When I was a kid my dad bought a piece of land in rural Maryland and moved the family to a cinderblock hut he built on the property. Bored and with no TV (he put a .45 through it) my brother and I were forced out into the woods surrounding our makeshift home. Here we spent innumerable hours pillaging the woods and the small creek that ran through it. We discovered and then plundered boneyards and burn pits. I spent a lot of time trying to disappear, and would bury myself under the mulching carpet of leaves while looking up at the oscillating convex of old growth oaks trees above me.

 

Years later, reading about Vasarely and “internal, infinite geometry,” I understood the relationship between the line drawings I had been making and my own cannibalization of personal history-the canopy of limbs above me and the formal vortex of snarled roots underneath me, out of sight. Trying not to be too obvious or sentimental about the suspension bridge of adolescence (remembering the mantillas of limbs and roots), my intention now is to find a more rational way to disguise these spaces without being swallowed up by thickets of twists and forks.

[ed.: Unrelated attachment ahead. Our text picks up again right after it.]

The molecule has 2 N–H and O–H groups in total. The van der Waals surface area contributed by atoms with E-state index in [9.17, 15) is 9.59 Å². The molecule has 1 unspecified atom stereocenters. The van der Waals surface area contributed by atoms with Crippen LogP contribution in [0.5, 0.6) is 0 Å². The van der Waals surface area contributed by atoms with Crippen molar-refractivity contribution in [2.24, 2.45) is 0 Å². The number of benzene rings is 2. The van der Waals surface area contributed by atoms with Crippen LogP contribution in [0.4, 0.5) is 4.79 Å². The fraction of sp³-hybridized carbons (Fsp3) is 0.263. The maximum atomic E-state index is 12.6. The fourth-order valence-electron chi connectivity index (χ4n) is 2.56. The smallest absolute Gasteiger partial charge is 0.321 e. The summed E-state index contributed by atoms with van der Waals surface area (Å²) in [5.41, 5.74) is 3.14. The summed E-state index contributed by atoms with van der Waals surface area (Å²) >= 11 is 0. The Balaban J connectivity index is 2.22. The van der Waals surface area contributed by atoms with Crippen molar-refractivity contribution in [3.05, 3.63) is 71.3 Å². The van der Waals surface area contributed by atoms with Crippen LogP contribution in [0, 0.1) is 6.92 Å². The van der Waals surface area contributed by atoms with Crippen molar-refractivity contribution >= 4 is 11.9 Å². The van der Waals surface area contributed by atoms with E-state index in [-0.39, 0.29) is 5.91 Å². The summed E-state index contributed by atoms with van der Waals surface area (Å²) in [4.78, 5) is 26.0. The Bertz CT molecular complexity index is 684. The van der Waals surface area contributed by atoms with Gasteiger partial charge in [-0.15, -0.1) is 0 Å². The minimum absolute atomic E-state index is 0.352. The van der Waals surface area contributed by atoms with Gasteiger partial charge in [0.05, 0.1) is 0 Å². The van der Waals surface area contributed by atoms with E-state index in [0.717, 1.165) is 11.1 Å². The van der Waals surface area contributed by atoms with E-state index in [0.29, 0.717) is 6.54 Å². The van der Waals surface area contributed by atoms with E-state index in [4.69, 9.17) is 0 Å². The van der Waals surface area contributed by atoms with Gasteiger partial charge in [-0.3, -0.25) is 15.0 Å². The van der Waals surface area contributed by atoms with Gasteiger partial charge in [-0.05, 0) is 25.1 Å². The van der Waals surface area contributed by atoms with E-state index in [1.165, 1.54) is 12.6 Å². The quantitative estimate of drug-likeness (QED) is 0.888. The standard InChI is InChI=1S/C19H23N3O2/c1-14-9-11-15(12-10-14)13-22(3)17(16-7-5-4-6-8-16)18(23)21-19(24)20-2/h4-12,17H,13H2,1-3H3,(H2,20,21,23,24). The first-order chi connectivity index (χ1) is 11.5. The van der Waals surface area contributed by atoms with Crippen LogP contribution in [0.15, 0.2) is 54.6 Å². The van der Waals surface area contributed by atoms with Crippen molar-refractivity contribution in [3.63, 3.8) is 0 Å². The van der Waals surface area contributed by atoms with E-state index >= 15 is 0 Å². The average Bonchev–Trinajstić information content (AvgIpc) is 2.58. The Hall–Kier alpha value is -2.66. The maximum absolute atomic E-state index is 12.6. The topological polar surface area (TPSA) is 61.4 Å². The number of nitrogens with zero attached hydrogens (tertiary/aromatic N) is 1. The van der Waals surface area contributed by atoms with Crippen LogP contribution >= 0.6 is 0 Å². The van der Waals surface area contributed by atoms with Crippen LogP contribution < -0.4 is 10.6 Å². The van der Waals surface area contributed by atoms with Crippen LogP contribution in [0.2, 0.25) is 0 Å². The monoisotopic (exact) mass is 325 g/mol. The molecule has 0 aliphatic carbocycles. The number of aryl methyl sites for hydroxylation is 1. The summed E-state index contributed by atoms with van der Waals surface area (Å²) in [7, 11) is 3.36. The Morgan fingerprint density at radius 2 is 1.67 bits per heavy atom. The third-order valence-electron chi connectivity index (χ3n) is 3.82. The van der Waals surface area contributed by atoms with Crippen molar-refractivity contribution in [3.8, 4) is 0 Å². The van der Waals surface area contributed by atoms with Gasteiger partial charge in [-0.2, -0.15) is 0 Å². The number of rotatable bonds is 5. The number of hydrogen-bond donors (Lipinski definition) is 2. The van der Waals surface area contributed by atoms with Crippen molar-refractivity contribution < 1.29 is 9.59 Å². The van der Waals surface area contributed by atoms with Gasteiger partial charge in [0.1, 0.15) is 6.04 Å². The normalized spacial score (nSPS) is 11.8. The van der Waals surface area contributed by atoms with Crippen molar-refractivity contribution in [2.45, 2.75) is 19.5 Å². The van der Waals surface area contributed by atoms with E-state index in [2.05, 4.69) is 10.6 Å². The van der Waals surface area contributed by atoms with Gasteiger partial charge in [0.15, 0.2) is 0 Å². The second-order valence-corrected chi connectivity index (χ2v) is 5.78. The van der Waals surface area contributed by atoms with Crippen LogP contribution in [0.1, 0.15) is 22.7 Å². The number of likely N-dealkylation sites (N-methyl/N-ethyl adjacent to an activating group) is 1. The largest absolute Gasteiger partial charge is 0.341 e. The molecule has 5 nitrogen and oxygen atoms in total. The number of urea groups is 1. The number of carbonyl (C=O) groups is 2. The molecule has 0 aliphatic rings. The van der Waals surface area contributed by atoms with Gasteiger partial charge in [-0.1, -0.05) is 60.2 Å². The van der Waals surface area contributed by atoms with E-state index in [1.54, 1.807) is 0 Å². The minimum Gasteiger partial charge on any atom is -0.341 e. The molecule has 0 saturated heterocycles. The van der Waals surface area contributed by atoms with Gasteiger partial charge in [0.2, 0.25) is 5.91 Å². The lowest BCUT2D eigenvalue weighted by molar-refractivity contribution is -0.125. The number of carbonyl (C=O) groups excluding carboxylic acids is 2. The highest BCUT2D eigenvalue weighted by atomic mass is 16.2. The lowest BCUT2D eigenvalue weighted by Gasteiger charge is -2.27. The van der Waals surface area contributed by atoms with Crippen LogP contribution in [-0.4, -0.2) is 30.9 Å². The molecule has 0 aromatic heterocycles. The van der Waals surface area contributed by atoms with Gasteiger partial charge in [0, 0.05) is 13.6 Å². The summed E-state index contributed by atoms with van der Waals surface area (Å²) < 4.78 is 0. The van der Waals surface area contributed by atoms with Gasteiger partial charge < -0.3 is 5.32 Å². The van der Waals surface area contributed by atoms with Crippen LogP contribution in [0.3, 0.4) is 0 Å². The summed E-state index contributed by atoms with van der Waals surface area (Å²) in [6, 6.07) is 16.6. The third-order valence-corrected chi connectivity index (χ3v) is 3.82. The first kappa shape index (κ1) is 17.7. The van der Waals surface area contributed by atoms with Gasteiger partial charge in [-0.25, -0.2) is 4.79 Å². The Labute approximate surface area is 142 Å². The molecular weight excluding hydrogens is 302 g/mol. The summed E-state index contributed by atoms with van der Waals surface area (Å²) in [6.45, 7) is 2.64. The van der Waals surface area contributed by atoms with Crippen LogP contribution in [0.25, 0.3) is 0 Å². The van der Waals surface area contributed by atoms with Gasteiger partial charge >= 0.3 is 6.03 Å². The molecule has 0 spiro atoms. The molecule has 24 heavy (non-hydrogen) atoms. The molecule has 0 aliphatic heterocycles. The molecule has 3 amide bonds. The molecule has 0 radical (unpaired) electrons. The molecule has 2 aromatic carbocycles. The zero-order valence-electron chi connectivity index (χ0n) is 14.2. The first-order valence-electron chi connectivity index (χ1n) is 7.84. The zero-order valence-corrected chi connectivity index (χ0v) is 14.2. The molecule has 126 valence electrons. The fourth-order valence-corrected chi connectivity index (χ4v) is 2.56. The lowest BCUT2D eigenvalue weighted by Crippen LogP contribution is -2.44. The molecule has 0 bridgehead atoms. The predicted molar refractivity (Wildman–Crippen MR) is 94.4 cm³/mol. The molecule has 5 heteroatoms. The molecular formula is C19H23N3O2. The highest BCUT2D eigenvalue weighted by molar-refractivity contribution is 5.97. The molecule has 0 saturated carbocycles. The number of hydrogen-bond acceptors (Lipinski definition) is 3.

The line making started as small pen and ink drawings of imagined structures, and after an EDELO residency in Chiapas, Mexico, the mark making quickly evolved into tape when I needed the lines to be more pure and less wobbly. This allowed me to support and compress the structures in the drawings. I think there’s a huge gift given by the Eastern philosophies in the idea of interconnectedness. Interdependency. That nothing stands by itself. Things only stand because other things have helped them out.

 

The ladder and scaffolds have become my totems, and some kind of metaphor, although I don’t quite yet know for what.  There is a safe functional geometry in their making, something about a point of view or observation.

 

 

 

© 2014 by Judy Stone